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The Truth About First Trimester Depression

March 10, 2017

Everything you need to know about first trimester depression

As someone who struggles with depression, getting pregnant with Caleb three years ago caused me to be concerned about my mental health.  Hormones are crazy things and I didn’t know how my body was going to react to my pregnancy and postpartum hormones.  I was especially concerned about postpartum depression and even went as far to as to get my placenta encapsulated to take advantage of the hormones that I could reintroduce to my body that way.

Thankfully, my pregnancy and postpartum period with Caleb went off without a hitch, not a sliver of true depression was present.  Of course there was the “I’m so uncomfortable and hate being pregnant” thoughts and the baby blues after little man was born but, even though he was a HARD baby, my depression stayed at bay.

This time around I thought it would be the same.  After six months of trying, I was finally pregnant again!  Nate and I were over the moon excited!

This time, though, my despised depression decided it needed to show itself once more.  I know one of the big reasons for it was that this time around I got pregnant in the late summer.  Fall is when I’m most prone to depression (especially since I live in the rainy, gray Pacific Northwest) and this year it hit hard…  just as I was weeks into my pregnancy.  Add all that to the fact that my body decided it needed to stop sleeping and I was a zombie!  Pregnancy depression was a monster I wasn’t prepared for.

Thankfully, I’m very aware of what’s going on with my body and it wasn’t long before I was telling Nate that depression was oppressing me again.  I’m so fortunate to be married to a man who understands this part of my life and is willing to take over a lot of the parenting and household duties so I can work on getting myself as emotionally healthy as I could while my hormone levels were going crazy!

It was all going as smoothly as possible until one day I had a horrible thought… I thought to myself “It would be so much easier if I just miscarried this baby.  Then my hormones could get back to normal and I wouldn’t be depressed anymore.”  Yeah, total red flag!  I knew I wasn’t going to do anything to harm myself or the little life I was growing but just the fact that I thought that made me sick!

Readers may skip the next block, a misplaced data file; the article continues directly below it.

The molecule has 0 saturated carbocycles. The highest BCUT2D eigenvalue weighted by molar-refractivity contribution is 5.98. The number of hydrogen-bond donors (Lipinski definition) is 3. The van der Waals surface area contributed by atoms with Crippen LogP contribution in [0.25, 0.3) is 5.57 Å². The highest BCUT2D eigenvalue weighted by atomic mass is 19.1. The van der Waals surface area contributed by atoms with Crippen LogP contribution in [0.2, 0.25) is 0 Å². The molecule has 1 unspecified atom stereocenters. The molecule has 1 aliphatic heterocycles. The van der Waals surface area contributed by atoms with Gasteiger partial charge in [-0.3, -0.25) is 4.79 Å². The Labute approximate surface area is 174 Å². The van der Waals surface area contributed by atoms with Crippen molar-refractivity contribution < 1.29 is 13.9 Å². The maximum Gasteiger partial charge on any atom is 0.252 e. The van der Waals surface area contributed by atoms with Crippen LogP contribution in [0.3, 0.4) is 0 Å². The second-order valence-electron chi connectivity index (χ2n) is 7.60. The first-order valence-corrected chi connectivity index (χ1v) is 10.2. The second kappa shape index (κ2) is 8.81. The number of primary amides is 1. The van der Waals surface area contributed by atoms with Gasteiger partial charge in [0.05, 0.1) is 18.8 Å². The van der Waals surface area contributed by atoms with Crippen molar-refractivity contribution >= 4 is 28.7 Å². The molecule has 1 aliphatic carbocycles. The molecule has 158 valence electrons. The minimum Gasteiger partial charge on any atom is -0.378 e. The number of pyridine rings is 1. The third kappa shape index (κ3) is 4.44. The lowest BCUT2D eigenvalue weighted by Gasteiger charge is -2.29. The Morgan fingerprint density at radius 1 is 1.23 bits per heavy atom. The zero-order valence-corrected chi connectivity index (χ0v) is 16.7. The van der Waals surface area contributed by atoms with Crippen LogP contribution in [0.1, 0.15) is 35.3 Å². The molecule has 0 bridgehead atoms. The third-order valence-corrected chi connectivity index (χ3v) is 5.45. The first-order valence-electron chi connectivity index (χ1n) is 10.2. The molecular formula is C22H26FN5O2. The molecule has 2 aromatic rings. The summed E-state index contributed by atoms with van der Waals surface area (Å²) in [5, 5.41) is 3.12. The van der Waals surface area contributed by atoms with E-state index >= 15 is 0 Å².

I don’t typically go to medical doctors when I’m struggling with depression since I’ve learned how to handle it on my own for the most part and have gone to counseling when I’ve needed to.  I haven’t been on any form of medication for my depression since college but that thought shook me up so badly that I knew I needed to have a discussion about it with my doctor at my next appointment – thankfully later that week.

My doctor is amazing and she gently listened to my concerns and asked some clarifying questions about what was going on with me.  Then she told me that she would not recommend starting any sort of medication at this point since it could cause complications with the pregnancy.  I agreed since my first priority was my little one and we talked through some things I could be doing to help my depression – things like getting a SAD light, taking a few different supplements, and exercises that were pregnancy approved.  She said that if things got worse it would be worth putting me on a low dose medication since that, ultimately, would be better for the baby than a mom who couldn’t function.  I promised I would try out her suggestions but let her know if things didn’t start improving.

Of course, those things weren’t an easy fix.  I still struggled for the majority of my first trimester and a portion of my second.  The suggestions my doctor gave me did help, though.  They pulled me closer to the surface of the darkness and made life a lot more manageable.  That plus Nate’s love and support got me through and, thankfully, the fog finally lifted and life could go on.


I’m not sharing this to get pity or sympathy but, instead, to encourage.  First trimester depression isn’t something I had heard of before I dealt with it but, since then, I have learned that it’s much more common than we realize.  No, it’s not as common as postpartum depression, but it’s still something many women deal with.  If that’s you, I firstly want to say, I’m here!  I get it!  I’m sending you a virtual hug and want to let you know that I can be a sounding board or a prayer warrior if you need one!

Secondly, I want to encourage women to be willing to get help.  Whether it’s simply needing to admit your struggle with your husband or it’s as far as needing to see your doctor about medical intervention – DO IT!  Your mental health is so vital to the life of the tiny human you’re growing!  Whatever it takes to stay as above the fog as you can is what you need to do!  There’s no shame in admitting that your body and mind are rebelling against you!

You are loved!  You are cherished!  You are a rock star!

Your Turn:
Have you struggled with prenatal depression? What helped you through it?

Disclaimer: I am NOT a medical professional – this is all my personal opinion.  The information on this site is never intended to be a substitute for professional medical advice, diagnosis, or treatment.  Please consult a medical provider regarding any questions or concerns you have about your specific health situation.  I long for you to be as healthy as possible and I’m not the one to get you there!  <3

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